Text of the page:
If the defendant agrees to pay your claim, you can file a consent order or a payment order. The forms are available online at gov.bc.ca/smallclaims. If the defendant agrees to pay but you can’t agree on a timeframe, you can ask for a payment hearing, where the court can set a payment schedule.
Step 5. Attend the settlement conference
Once the defendant files a reply, the registry usually sets a date for a 45 minute meeting called a settlement conference with a judge. The purpose is to try to settle the case before a trial. You and the defendant (and your lawyers, if you have them) attend the conference. The judge will give their opinion of the case during the conference.
If you and the defendant do not settle the case, it will go to trial. See our information on going to trial in Small Claims Court (no. 168).
How long do I have to serve the notice of claim?
After you file the notice of claim, you have one year to serve it on the defendant. After that time, your notice of claim will expire. If you wanted to continue after that time, you could apply for a renewal.
What happens if the defendant doesn’t respond in time?
If the defendant doesn’t file a reply within the time limit or contact you to resolve the claim, you can file an application for default order (in Form 5). File it at the registry where you filed the notice of claim, along with a copy of the certificate of service (in Form 4).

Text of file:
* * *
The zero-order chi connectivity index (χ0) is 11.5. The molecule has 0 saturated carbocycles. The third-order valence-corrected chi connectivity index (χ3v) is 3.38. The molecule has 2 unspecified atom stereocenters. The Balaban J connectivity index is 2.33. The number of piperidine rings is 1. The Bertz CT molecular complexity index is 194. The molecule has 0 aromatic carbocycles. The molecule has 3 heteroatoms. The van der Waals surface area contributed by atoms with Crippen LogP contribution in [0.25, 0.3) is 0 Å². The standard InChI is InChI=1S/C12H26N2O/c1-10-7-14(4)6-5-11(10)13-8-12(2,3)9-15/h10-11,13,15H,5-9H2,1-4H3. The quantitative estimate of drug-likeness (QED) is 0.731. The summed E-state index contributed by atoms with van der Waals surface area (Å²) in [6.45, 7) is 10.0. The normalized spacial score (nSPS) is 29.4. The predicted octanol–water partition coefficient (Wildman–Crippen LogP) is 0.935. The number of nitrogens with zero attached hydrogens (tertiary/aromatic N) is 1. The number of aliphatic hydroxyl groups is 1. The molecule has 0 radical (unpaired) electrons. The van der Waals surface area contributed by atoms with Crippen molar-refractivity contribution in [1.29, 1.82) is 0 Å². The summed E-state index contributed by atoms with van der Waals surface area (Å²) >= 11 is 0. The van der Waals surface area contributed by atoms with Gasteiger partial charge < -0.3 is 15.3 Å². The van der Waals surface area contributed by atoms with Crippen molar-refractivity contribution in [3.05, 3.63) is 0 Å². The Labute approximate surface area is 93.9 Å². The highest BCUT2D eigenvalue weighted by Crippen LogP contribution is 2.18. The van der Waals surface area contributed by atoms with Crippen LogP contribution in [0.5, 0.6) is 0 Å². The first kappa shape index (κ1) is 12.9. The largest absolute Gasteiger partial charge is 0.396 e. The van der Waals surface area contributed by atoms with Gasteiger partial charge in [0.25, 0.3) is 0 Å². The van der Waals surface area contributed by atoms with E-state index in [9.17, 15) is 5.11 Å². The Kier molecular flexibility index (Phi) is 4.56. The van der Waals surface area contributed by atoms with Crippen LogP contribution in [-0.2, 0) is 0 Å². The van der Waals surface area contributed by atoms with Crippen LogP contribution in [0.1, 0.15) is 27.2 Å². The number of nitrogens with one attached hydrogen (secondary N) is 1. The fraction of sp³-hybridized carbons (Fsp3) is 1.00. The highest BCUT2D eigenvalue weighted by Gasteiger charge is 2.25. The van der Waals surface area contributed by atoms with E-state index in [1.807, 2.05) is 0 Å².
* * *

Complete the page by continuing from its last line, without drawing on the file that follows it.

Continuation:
If the claim is for a debt, a default order may be made without you even going to a hearing. If the claim is not for a debt, the court registry must schedule a default hearing date so a judge can decide the amount you may get.
The defendant offered to pay the claim directly to me. Can I accept it?
Yes. After receiving your notice of claim, the defendant may contact you directly and offer to pay the claim or try to settle the case in some way. You are free to make whatever arrangements you want at any time. Just because you have filed a notice of claim with the court does not mean you must continue with the lawsuit.
If you are satisfied with what the defendant offers, you can withdraw your claim by filing a notice of withdrawal with the court. This form is available online at gov.bc.ca/smallclaims. You should put any agreement in writing and have both parties sign it.
If the defendant offers payments, you can prepare a consent order or a payment order. File the order at the court registry where you filed the notice of claim. The order can be enforced if payment stops.
With your case
You do not need a lawyer to go to Small Claims Court. But you'll probably better understand the process, as well as the strength of your case, if you get legal advice. If you have limited means, you might be able to get legal help from pro bono services, a student legal clinic, or an advocate. See our information on free and low-cost legal help (no. 430).
The BC government website has how-to guides on Small Claims Court, including making a claim, replying to a claim, serving documents, getting ready for court, and getting results.
The BC government’s Small Claims Court Filing Assistant walks you through the steps of completing court forms.
The BC Provincial Court website features information on Small Claims Court, as well as past court decisions.
The Small Claims BC Online Help Guide, from Justice Education Society, provides step-by-step information on each stage of a small claims case.
- Web: smallclaimsbc.ca
|Dial-A-Law © People's Law School is licensed under a Creative Commons Attribution - NonCommercial - ShareAlike 4.0 International Licence.|